As noted in a recent report by the CSIRO for the Australian Sports Commission The Future Of Australian Sport, the increasing number of people living with disability, the ageing of our population and the increasingly multicultural face of our community will have a major impact on sport. 

While a number of  major sporting codes – in particular the AFL, NRL and Cricket – are responding to these changes and are very aware of the importance of embracing fans, players and administrators from diverse cultural backgrounds, including Indigenous Australians, in their respective sports, recent events have shown challenges remain. The fracas involving AFL legend Adam Goodes showed that racism remains alive and well at all levels of sport.

However, it is pleasing to see just how many sporting organisations are stepping up to the plate. The collaboration between the Australian Human Rights Commission’s Racism. It Stops With Me campaign, which is supported by many Australian sporting organisations (including Netball Australia) and the Play by the Rules program to produce a new anti-racism TV community service announcement for sporting organisations is a fantastic initiative and I am hopeful it will be a catalyst for change.

Specific initiatives like the AFL's Multicultural Round, held earlier this month, also promote cultural diversity. The Round aims to celebrate 'Many Cultures. One Game – Australia's Game' and highlights community engagement initiatives currently being undertaken, as well as the many players from culturally diverse backgrounds, who make up 9% of the AFL player list. Since it started in 2005, the AFL says the program has enabled more than 50,000 people from migrant families to experience AFL games and meet their own local teams, and works to encourage new communities to enjoy the game as supporters, players and administrators.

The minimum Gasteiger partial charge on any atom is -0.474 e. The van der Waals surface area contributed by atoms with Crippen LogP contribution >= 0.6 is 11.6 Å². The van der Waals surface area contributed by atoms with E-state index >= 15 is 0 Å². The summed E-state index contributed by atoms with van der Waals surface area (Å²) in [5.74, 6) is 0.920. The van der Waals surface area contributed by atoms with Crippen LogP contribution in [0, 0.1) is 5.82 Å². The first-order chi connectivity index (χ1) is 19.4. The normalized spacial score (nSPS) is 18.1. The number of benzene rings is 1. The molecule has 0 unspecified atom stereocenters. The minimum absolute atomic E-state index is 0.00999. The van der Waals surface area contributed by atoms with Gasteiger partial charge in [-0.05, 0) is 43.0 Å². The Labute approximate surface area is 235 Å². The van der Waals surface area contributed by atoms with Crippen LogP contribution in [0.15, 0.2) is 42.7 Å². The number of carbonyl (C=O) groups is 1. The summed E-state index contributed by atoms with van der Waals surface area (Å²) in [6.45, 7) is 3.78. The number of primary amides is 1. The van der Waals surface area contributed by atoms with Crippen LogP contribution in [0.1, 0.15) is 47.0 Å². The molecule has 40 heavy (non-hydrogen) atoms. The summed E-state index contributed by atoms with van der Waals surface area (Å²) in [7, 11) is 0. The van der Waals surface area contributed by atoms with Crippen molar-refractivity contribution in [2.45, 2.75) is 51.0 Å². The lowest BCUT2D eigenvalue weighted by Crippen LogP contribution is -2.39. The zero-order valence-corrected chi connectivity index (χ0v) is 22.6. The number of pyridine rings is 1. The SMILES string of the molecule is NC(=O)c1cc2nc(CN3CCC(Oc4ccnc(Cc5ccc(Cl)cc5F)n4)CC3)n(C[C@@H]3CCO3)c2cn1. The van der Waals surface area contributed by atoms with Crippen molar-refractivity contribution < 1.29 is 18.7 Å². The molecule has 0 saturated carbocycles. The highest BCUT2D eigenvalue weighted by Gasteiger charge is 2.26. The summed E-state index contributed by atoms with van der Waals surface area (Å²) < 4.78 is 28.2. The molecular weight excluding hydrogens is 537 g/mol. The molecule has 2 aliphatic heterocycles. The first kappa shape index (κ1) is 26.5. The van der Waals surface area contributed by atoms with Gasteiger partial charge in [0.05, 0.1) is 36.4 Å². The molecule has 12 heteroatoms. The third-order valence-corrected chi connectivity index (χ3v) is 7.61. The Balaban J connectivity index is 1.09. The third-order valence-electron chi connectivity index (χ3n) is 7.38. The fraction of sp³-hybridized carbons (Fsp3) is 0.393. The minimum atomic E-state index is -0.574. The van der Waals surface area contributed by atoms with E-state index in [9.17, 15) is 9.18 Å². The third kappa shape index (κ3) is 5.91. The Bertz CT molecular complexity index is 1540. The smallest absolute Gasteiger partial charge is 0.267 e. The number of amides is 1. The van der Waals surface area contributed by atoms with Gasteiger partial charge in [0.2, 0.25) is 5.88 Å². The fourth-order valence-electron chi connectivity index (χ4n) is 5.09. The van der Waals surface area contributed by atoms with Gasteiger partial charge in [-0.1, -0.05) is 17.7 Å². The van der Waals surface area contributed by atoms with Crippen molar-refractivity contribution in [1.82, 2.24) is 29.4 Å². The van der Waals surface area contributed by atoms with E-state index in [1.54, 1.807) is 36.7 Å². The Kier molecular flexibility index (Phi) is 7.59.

While some sporting codes are only just beginning to think about these issues, businesses can still learn a lot from the way some of our leading sports are proactively tackling sexism, racism and diversity more broadly. It’s only through naming incidents of racism and sexism when they occur, working hard to be inclusive and valuing culture and difference that real progress on diversity will be achieved.

On the other hand, sport can learn from the business sector on diversity. Any sporting organisation would benefit from the sorts of strategies and structured programs that many businesses are now adopting. For example, the current focus of business on improving the representation of women in positions of leadership through setting of targets is a good example of concrete action any sporting organisation can take.

In any event, taking diversity and inclusion seriously in business and in sport will really level the playing field.

About Nareen Young
Nareen Young is CEO of Diversity Council Australia, the independent, not-for-profit workplace diversity advisor in Australia. In 2012, Nareen was named by prominent news and lifestyle website, Daily Life, as one of the 20 most influential female voices in Australia and by the Financial Review and Westpac Group as one of 100 Women of Influence, receiving the top honour in the diversity category.